Referring to the elements of a data frame

Referring to elements of a data frame can be done in the same way as for matrices, using row and column indices in between square brackets. The only difference is that in data frames you can also use the labels of the columns to retrieve them.

To retrieve the element on the second row, first column:

D[2,1]


To select all values from one dimension leave the index blank, e.g. all elements of the first column:

D[,1]


comment Comment

If you want to retrieve all the rows you don?t write any index before the comma inside the square brackets.

You can also use column labels for retrieving elements. Column names have to be written between quotes:

D[,"label1"]


You can also use the range function to select elements:

D[2:4,1]


The $symbol can be used to retrieve a column based on its label e.g. to retrieve column label1 from D: D$label1


comment Comment

With $you do not have to put quotes around the column name Since the result of$ is a vector, you can address a specific element of a column using its index:

D$label1[2]  retrieves the second element of the column called label1 Specific for data frames is the subset() function that can be used to select columns that satisfy a logical operation: subset(D,select=columns to extract) subset(D,logical expression,columns to extract)  hands_on Hands-on: Demo From the demo script run the Data extraction: data frames section hands_on Hands-on: Exercise 10a 1. Retrieve the data for the Volvo 142E from mtcars 2. Retrieve the gas usage (mpg column) for the Volvo 142E solution Solution  mtcars["Volvo 142E",] mtcars["Volvo 142E","mpg"]  question Question What will happen when you run this code ?  mtcars["Volvo 142E"]  question Question What will happen when you run this code ?  mtcars[Volvo 142E,]  hands_on Hands-on: Exercise 10b 1. Retrieve the IDs of the smoking patients in Drug_study 2. Retrieve ID and treatment of the smoking patients 3. Retrieve the smoking behavior of all the patients 4. Change the treatment of the fourth patient to A 5. Add a column called activity with values: 4, NA, 12.1, 2.5 6. Use subset() to retrieve the full ID and treatment columns solution Solution  subset(Drug_study,smoking==TRUE,ID) subset(Drug_study,smoking==TRUE,c(ID,treament)) Drug_study$smoking
Drug_study$treatment[4] <- "A" Drug_study$activity <- c(4,NA,12.1,2.5)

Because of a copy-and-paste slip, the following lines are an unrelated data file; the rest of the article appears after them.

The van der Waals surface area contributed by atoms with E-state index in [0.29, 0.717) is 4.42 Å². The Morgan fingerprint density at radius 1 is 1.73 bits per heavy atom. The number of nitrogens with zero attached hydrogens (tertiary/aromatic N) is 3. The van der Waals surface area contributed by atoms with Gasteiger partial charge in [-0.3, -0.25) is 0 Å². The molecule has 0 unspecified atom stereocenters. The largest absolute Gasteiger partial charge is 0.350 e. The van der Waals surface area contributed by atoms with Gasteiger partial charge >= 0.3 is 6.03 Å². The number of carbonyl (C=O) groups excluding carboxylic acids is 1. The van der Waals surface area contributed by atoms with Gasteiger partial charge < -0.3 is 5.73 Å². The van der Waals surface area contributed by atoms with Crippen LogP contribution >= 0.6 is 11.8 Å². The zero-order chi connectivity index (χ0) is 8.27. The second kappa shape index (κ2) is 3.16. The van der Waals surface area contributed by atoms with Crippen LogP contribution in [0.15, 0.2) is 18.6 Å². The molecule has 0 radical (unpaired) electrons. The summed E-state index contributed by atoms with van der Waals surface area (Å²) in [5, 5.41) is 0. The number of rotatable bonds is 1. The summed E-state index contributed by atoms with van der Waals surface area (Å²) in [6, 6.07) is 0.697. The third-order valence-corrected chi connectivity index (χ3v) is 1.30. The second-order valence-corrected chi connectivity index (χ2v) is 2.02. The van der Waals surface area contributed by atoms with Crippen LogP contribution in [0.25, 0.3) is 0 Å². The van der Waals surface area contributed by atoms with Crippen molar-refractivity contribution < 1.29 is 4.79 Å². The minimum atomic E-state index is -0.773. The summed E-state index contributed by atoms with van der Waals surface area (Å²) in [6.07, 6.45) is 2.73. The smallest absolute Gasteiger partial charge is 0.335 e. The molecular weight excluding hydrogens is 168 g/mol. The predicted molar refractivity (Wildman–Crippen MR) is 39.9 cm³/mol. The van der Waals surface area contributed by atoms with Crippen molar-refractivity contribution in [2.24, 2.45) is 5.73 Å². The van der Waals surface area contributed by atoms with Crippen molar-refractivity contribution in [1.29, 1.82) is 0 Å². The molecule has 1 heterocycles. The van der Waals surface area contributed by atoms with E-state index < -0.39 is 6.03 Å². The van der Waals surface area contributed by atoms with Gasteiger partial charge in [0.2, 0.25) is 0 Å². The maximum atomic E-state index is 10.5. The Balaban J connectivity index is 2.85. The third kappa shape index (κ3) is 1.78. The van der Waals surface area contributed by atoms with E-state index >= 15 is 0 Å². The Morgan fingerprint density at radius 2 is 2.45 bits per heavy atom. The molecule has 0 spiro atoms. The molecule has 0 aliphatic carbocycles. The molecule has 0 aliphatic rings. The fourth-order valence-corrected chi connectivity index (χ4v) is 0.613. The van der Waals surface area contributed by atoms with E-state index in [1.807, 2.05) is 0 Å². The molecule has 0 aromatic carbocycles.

subset(Drug_study,select=c(ID,treatment))


question Question

What will happen when you run this code ?

 Drug_study[Drug_study$smoking==TRUE,"ID"]  question Question What will happen when you run this code ?  Drug_study[Drug_study$smoking==TRUE,ID]



question Question

What will happen when you run this code ?

 Drug_study[,"smoking"]



question Question

What will happen when you run this code ?

 Drug_study[4,"treatment"] <- "B"


question Question

What will happen when you run this code ?

 Drug_study["activity"] <- c(4,NA,12.1,2.5)



question Question

What will happen when you run this code ?

 subset(Drug_study,c(ID,treatment))



question Question

What will happen when you run this code ?

 subset(Drug_study,,c(ID,treatment))



comment Comment

The order of the arguments is important except when you specify their names.

hands_on Hands-on: Extra exercise 10c

On which days did we observe more than 2 infected plants in the plant experiment? Answer this question with and without using the subset() function.

solution Solution
 > Plant_study[Plant_study$Plants > 2,"Days"] > subset(Plant_study,Plants > 2,Days)  question Question What will happen when you run this code ?  Plant_study[Plant_study["Plants"] > 2,"Days"]  hands_on Hands-on: Extra exercise 10d 1. Create vector q by extracting the a column of data frame ab (exercise 9) with and without subset(). 2. Retrieve the second element of column a of data frame ab 3. Add column c with elements 2,1,4,7 to data frame ab solution Solution  q <- ab$a
subset(q,select=a)
ab$a[2] ab$c <- c(2,1,4,7)

Removing elements from a data frame

To remove elements from a data frame use negative indices just as in a vector e.g. to remove the second row from data frame D use:

D <- D[-2,]


comment Comment

The minus sign only works with numbers not with column labels.

To remove columns based on labels assign them to NULL:

keypoints Key points

• We showed how to create a matrix
• We showed how to create a data frame
• We showed how to refer to the elements of a data frame
• We showed how to remove elements from a data frame
• We showed how to reorder columns in a data frame